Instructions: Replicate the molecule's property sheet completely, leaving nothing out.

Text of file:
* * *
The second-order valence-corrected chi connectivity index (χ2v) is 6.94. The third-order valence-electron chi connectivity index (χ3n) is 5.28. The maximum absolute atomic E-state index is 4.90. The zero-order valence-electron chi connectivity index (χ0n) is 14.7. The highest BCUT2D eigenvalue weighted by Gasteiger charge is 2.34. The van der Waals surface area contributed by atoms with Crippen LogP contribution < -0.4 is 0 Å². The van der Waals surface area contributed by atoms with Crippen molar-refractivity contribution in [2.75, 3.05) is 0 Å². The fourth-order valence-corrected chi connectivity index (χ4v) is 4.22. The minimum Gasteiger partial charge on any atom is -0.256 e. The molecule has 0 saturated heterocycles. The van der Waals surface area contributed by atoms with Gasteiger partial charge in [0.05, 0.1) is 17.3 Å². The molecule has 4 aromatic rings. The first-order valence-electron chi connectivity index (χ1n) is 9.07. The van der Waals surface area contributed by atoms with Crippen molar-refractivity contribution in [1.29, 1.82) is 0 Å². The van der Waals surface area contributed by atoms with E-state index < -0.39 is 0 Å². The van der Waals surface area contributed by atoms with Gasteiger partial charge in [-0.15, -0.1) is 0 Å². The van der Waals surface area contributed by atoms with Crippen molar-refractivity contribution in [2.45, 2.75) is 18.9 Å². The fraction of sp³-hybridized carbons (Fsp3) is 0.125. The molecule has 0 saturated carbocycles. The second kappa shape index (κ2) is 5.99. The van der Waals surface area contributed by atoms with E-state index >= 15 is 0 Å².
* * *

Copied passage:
The second-order valence-corrected chi connectivity index (χ2v) is 6.94. The third-order valence-electron chi connectivity index (χ3n) is 5.28. The maximum absolute atomic E-state index is 4.90. The zero-order valence-electron chi connectivity index (χ0n) is 14.7. The highest BCUT2D eigenvalue weighted by Gasteiger charge is 2.34. The van der Waals surface area contributed by atoms with Crippen LogP contribution < -0.4 is 0 Å². The van der Waals surface area contributed by atoms with Crippen molar-refractivity contribution in [2.75, 3.05) is 0 Å². The fourth-order valence-corrected chi connectivity index (χ4v) is 4.22. The minimum Gasteiger partial charge on any atom is -0.256 e. The molecule has 0 saturated heterocycles. The van der Waals surface area contributed by atoms with Gasteiger partial charge in [0.05, 0.1) is 17.3 Å². The molecule has 4 aromatic rings. The first-order valence-electron chi connectivity index (χ1n) is 9.07. The van der Waals surface area contributed by atoms with Crippen molar-refractivity contribution in [1.29, 1.82) is 0 Å². The van der Waals surface area contributed by atoms with E-state index < -0.39 is 0 Å². The van der Waals surface area contributed by atoms with Gasteiger partial charge in [-0.15, -0.1) is 0 Å². The van der Waals surface area contributed by atoms with Crippen molar-refractivity contribution in [2.45, 2.75) is 18.9 Å². The fraction of sp³-hybridized carbons (Fsp3) is 0.125. The molecule has 0 saturated carbocycles. The second kappa shape index (κ2) is 5.99. The van der Waals surface area contributed by atoms with E-state index >= 15 is 0 Å².